• A cheap takeaway meal (like a kebab with fries) will cost about €7.

Budget Dinner: €7-€20

  • Dublin has a lot of wonderful pubs where you can find some great food at good prices, even in the city center. Prices range from €6-€10 for a sandwich or €10-€15 for the main course.
  • You should also be able to find dinner at a restaurant in a less touristy part of town for around €15-€20.
  • Many of the options from the Budget Lunch section above also apply for dinner.

Budget-Friendly Lunch and Dinner Places:

  • The Pieman Cafe: Try some traditional Irish savory pies (Beef and Guinness is a popular choice). A Pie + side + soda is under €10.
  • Beshoff Bros: A solid fish and chips shop.
  • Devitt’s Pub: Traditional pub grub at good prices.
  • Umi Falafel: Basic Lebanese joint serving some of the best falafel in Dublin and the prices are great.
  • Bunsen: Arguably the best burger and fries in Dublin.
  • Pho Viet: Tasty Pho and other Vietmanses dishes.
  • Boojum: Feeling like a burrito? Boojum has got you covered.
  • Sano Pizza: A solid pizza place.
  • Neon: A nice little noodle place serving up dishes is paper cartons so it’s great for takeaway or eating in.

Drinks and Alcohol

  • A pint of standard beer out: €4-€7
  • Pint of beer from a grocery store: €2.50
  • Bottle of (drinkable) wine from the grocery store: €10
  • Cup of coffee: €2.50-€4

Dublin Transportation Prices

Dublin has a large bus network and a couple of trams (LUAS) lines that will help you get around the city. A Leap Card will work on both buses and trams but all other tickets need to be purchased separately. That said, Dublin is a small city so you might not find yourself using public transportation very often.

  • Dublin Bus:
    • City Centre: €0.60 single ticket
    • Zone 1-3: €1.77 single ticket
    • 5-day pass: €33
    • 10 journeys of 90 minutes of unlimited travel: €29.50
  • LUAS (tram):
    • Zone 1: €1.44 single ticket
    • Zone 2: €1.75 single ticket
    • 1-day pass: €6.80
    • 7-day pass: €24
  • Leap Card:
    • A refundable deposit of €5
    • Pay-as-you-go or day pass options (bus only)
  • Use for bus and tram
  • Freedom Pass:
    • 3 days unlimited travel on Dublin Bus — Includes Airlink Express airport transfers, green hop-on, & hop-off city tour buses: €35
  • Bus (Airlink Express/747) from airport to city: €7 one way, €12 round trip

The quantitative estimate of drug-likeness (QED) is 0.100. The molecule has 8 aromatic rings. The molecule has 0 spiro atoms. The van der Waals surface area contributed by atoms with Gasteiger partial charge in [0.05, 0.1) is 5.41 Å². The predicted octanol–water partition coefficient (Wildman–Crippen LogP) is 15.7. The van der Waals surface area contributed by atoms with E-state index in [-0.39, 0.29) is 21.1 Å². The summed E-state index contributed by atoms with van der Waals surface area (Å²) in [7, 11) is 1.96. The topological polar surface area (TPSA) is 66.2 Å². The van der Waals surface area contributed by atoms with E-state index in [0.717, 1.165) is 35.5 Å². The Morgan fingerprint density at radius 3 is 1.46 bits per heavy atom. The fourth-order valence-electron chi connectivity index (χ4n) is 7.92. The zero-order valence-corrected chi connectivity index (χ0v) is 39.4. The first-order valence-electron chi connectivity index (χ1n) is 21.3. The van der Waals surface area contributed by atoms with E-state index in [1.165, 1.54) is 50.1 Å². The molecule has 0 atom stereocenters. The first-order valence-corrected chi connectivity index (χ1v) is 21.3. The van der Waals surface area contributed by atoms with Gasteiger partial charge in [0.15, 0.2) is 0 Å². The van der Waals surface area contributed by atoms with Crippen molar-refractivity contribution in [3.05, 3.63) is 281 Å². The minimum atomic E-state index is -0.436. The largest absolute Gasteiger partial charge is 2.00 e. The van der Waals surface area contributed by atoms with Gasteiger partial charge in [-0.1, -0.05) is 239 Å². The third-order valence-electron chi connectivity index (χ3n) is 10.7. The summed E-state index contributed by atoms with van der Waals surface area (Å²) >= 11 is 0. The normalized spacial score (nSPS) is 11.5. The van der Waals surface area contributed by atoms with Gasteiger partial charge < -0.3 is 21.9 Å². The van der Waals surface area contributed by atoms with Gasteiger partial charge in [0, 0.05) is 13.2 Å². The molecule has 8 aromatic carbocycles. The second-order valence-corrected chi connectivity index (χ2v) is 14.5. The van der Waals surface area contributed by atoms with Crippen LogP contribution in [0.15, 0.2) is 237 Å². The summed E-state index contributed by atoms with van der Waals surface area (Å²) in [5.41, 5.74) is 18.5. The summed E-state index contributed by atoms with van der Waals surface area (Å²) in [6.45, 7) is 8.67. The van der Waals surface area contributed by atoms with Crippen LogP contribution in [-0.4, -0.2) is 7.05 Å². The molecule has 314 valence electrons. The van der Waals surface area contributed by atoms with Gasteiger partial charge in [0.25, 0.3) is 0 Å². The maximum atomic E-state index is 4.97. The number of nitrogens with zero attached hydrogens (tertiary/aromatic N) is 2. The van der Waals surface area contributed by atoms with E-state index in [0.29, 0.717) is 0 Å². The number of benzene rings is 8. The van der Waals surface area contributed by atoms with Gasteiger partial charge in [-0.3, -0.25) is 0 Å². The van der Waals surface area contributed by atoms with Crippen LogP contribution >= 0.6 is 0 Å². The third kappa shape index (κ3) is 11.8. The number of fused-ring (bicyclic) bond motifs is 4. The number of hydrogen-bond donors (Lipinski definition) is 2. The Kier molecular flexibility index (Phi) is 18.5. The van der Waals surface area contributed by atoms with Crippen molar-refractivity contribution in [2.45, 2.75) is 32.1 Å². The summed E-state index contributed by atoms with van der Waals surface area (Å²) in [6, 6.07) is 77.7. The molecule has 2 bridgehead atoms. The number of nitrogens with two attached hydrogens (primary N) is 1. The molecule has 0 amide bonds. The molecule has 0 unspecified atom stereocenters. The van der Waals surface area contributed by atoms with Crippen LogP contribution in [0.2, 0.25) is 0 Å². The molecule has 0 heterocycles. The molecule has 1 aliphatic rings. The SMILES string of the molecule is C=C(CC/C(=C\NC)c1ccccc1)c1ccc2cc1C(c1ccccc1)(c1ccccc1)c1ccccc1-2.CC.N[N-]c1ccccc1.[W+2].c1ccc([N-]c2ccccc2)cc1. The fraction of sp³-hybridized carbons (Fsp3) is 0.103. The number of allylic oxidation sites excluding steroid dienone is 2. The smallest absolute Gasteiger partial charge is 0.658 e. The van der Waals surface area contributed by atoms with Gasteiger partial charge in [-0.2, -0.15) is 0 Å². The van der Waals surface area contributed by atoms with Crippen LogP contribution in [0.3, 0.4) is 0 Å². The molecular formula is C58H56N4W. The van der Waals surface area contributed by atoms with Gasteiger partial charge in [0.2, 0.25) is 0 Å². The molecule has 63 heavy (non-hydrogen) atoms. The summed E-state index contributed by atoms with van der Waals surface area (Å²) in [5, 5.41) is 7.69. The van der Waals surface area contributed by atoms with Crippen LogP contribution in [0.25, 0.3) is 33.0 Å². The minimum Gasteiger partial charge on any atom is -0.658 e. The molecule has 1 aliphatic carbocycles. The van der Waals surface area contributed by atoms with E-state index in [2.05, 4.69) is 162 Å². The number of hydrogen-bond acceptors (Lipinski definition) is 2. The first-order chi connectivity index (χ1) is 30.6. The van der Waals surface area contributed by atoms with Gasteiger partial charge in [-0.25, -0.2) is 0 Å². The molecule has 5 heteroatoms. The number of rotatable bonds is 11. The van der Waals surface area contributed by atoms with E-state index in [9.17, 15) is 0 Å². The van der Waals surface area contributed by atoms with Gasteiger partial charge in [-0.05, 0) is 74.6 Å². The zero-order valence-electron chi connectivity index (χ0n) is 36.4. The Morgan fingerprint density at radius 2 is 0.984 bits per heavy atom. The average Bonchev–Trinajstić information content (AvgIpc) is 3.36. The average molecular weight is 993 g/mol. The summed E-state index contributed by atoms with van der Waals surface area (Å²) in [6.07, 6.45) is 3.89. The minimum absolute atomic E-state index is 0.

• Taxi from airport to city: €20-€35

Dublin Hostel, Hotel, & Vacation Apartment Prices

Dublin’s accommodation prices aren’t cheap so it’s the best place if you’re on a tight budget. Hostels seem to raise their prices on the weekend so visit earlier in the week to save a bit of cash. Luckily, most people only spend a few days in Dublin before exploring the rest of Ireland.

Hostels: €20-€40/night

You should budget about €26/night per person for a decent hostel — although many hostels raise their prices on the weekend. Remember, these prices are for a bed in a shared dorm room. Expect to pay €45-€80 if you want a private room. See our list of the Best Hostels in Dublin.

We book our hostels through Hostelworld.

Budget Hotels: €70-€150/night

At the low end you shouldn’t expect much, but once you get around €90/night, the hotels get a bit better. A room with a private bathroom and twin bed will be around €70-€100; a double bed will be €90-€150. The cheapest hotels are away from the city center, so be aware because you may not want to travel such a long distance each day.

We suggest checking out Booking.com to see hotel prices for your dates since they’re always changing.

Rental Apartment: €65-€200+/night

Dublin has a decent amount of rental apartments throughout the city. They can be a good option for large groups or travelers who want a little more space (and a kitchen). On the other hand, you may also have to deal with inconvenient check-in processes and things like extra cleaning fees and service charges. For short stays, we prefer hotels/hostels but rental apartments can be a nice option for longer stays.


LEARN MORE ABOUT THE COST TO VISIT EUROPE

We’ve created a guide about the costs of traveling through Europe (including more city price guides) — Click here to read more about Europe Travel Costs.

We also have plenty more Dublin Travel Advice —  like How To Travel Dubin On A Budget, Best Hostels in Dublin, and our Dublin Pass Review.